A Reader Writes…
We have been married for 7 years. Our main complaints in our relationship are that my husband wants to spend more time with his friends (he is an extrovert) while I want more quality time with him (I am an introvert). I had compromised by agreeing to spend time with him and his group of friends, not realising that as the years passed, I became more and more resentful and yearn for even more time with my husband. I thought that my compromising would have made my husband happy but apparently not.
A few months ago, we started counselling. The main problem being he wanted to go out with his friends while I want to spend more time with him. We tried to resolve this by having date nights and me agreeing to him going to meet with his friends in return. He wanted to meet his friends weekly. I said weekly would be hard at this point in time but I will try. In the end, though I agreed to him going out weekly, it was with a lot of difficulty and there was always some complaints.
After 4 counselling sessions and just 2 weeks of trying the above, my husband revealed at our last joint counselling session that he wanted a trial separation. That was a real surprise to me as even though we have our issues in the marriage, I thought we were trying to work them out through counselling. And it is not like I didn’t try with the suggested arrangement. I tried hard and it was just not working as well as I would have liked for now. It therefore, came as a real shock to me and a real disappointment. I didn’t realise that he had been so unhappy all these years. I thought that he will voice out his unhappiness like I do, as after all, I thought we were best friends and soul mates. Even though I will voice out my unhappiness, my husband may not listen to me or do as I would have wished. So I thought that I would have already compromised and given in to what he wants but it seems now that that is not the case.
Even though he wanted a trial separation, we still live in the same household and he said that we can some times have meals together and he even asked me out on dates. In a way, I am glad this is the arrangement as it seems positive but at the same time, I am confused. I am trying to give him space but at the same time, I find it very hard to deal with this situation. There are good days and bad days. Days I feel strong and that I can give him the space but also days I feel depressed and angry that I have to support him and give in to his arrangement. I mean, what about me? As we are living in the same household, it is difficult to hide my daily mood swings from my husband. I think I should have the right for my mood swings but at the same time, I am worried that my reaction as such will not let my husband have the space he needs. I don’t know what to do.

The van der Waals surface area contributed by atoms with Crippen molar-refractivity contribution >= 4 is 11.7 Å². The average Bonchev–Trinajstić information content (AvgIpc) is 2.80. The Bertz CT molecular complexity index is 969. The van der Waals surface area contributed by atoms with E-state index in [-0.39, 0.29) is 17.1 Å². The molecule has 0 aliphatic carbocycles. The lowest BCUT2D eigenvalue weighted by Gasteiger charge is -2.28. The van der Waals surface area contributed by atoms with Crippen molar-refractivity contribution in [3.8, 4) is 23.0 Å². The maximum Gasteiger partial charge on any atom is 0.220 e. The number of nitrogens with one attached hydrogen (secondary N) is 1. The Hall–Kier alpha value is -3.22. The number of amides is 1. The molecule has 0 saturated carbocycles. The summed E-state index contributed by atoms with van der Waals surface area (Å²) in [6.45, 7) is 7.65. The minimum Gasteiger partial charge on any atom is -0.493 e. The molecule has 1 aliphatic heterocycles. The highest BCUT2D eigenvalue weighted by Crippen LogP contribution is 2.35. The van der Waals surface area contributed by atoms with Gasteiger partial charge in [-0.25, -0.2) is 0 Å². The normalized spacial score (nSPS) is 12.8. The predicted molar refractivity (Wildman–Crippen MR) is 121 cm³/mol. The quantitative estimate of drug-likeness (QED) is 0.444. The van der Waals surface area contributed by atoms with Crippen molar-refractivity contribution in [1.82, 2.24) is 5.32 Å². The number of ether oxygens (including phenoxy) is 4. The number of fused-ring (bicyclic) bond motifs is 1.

We are not really communicating other than the day to day stuff. He said he still needs time to think. I don’t know how long this is going to take and how I am going to cope. I am trying hard not to let it affect my mood and my work but it is so hard. I have no energy and drive at work. I took a few days off work but ended up feeling more depressed and desperate. I also don’t know how I am going to forgive my husband for what he is putting me through. What am I going to do?
It sounds like both of you are exhausted, unhappy and don’t feel that the other person listens. Worse still, you are having a trial separation that involves living together. In my opinion, it sounds like the worst of all possible scenarios. You’re not really certain what the rules are going to be. ‘Is he eating with me tonight or not?’ ‘Can we still have sex?’ A hundred other intricacies that need to be negotiated. You feel that you’re on show and on your best behaviour all the time (for fear of pushing him away). Do you talk about problems or just pretend there’s no problem? There is no space to think or just be yourself. You’re permanently feeling judged and found wanting.